Getting a better grasp on animal-human exchanges is critical to predicting these spillovers. According to Olival, what is needed is detailed knowledge of local ecology, maps of species distributions, an understanding of people’s behavioral interactions with other species and an awareness of the “cultural and economic drivers of the animal trade.” If these analyses sound complicated, that is because they are: Olival says such assessments take a lot of scientists and facilities, as well as training and money. As a result, they are only being carried out at a handful of sites around the world. Yet the information they provide is essential for protecting local communities. High-risk markets where wildlife is cut up and sold as food can be closed, for instance. Or people can be alerted when virus-shedding bats are more active around human food sources, such as fruit trees, so individuals can minimize their contact with the animals.

Rohit Chitale, an epidemiologist at the Defense Advanced Research Projects Agency, says the explosion of COVID-19 reflects a global failure to adequately invest in prevention. “There’s too much emphasis on treating infectious diseases after the fact,” argues Chitale, who is program manager of DARPA’s surveillance effort, called Preventing Emerging Pathogenic Threats (PREEMPT). Early detection efforts, in contrast, “are very poorly funded,” he says. Olival notes that PREDICT received approximately $200 million dollars over its decade-long life span—which is a tiny fraction of the $2 trillion in emergency-relief spending authorized by Congress as a response to COVID-19 last week.

He says that USAID may launch a new detection-and-prevention program called Stop Spillovers. An agency spokesperson, when asked to comment, said a new project should start in August, but gave no details on the project size or level of financial support. Yet even if a new effort picks up PREDICT’s work, funding gaps have led to an “unfortunate break in continuity” and disrupted field work, Olival says. In a late January letter to USAID, senators Angus King of Maine and Elizabeth Warren of Massachusetts demanded to know why PREDICT was being shuttered and expressed concern that even as COVID-19 “threatens public health in the U.S. and abroad, programs like PREDICT are winding down rather than winding up.” King and Warren requested answers to their questions by “no later than February 13,” but as of April 1, the agency had not written back to them. (The University of California, Davis, which is a PREDICT partner, said at the end of March that the program got a six-month emergency extension.)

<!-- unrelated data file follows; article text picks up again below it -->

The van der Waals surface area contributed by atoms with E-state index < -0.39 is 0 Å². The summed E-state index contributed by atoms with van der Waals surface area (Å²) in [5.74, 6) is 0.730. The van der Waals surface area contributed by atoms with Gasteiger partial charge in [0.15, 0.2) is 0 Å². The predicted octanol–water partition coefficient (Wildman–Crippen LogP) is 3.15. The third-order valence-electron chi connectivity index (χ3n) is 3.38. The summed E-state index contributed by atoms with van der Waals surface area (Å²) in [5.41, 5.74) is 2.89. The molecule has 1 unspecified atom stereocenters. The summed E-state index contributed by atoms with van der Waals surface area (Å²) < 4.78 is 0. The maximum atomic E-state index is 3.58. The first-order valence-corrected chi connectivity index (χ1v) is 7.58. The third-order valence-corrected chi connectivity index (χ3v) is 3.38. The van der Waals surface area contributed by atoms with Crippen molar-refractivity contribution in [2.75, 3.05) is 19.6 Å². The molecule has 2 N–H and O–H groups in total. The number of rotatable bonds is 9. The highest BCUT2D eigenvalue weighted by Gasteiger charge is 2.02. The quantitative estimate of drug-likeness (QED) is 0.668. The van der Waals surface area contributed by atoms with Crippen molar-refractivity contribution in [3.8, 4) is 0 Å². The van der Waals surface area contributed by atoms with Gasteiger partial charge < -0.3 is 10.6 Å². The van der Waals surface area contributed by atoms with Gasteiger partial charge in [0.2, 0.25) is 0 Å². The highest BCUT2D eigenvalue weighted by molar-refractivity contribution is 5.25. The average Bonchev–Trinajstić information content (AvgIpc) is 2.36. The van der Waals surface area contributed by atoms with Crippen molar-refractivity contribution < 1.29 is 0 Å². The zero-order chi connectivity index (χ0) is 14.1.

Thomas Inglesby, who directs the Center for Health Security at the Johns Hopkins Bloomberg School of Public Health, says that in the future, these surveillance efforts need to be better integrated with studies of infected patients in local hospitals. Too many people in disease hotspots wind up being vaguely diagnosed and treated with broad-spectrum antibiotics for infections that “may actually be new types of viral syndromes,” he says. “At the same time that we’re collecting data from animals, we need more data on what’s really making people sick.”

Inglesby is optimistic, however, that the next few years will bring an influx of new resources, because of the devastation unfolding in front of our eyes today. “We’re going through a seismic experience,” he says. “Policy makers, scientists and funders will all be talking about how we can prevent this from ever happening again.”

This article was first published at ScientificAmerican.com. © ScientificAmerican.com. All rights reserved Follow Scientific American on Twitter @SciAm and @SciamBlogs. Visit ScientificAmerican.com for the latest in science, health and technology news.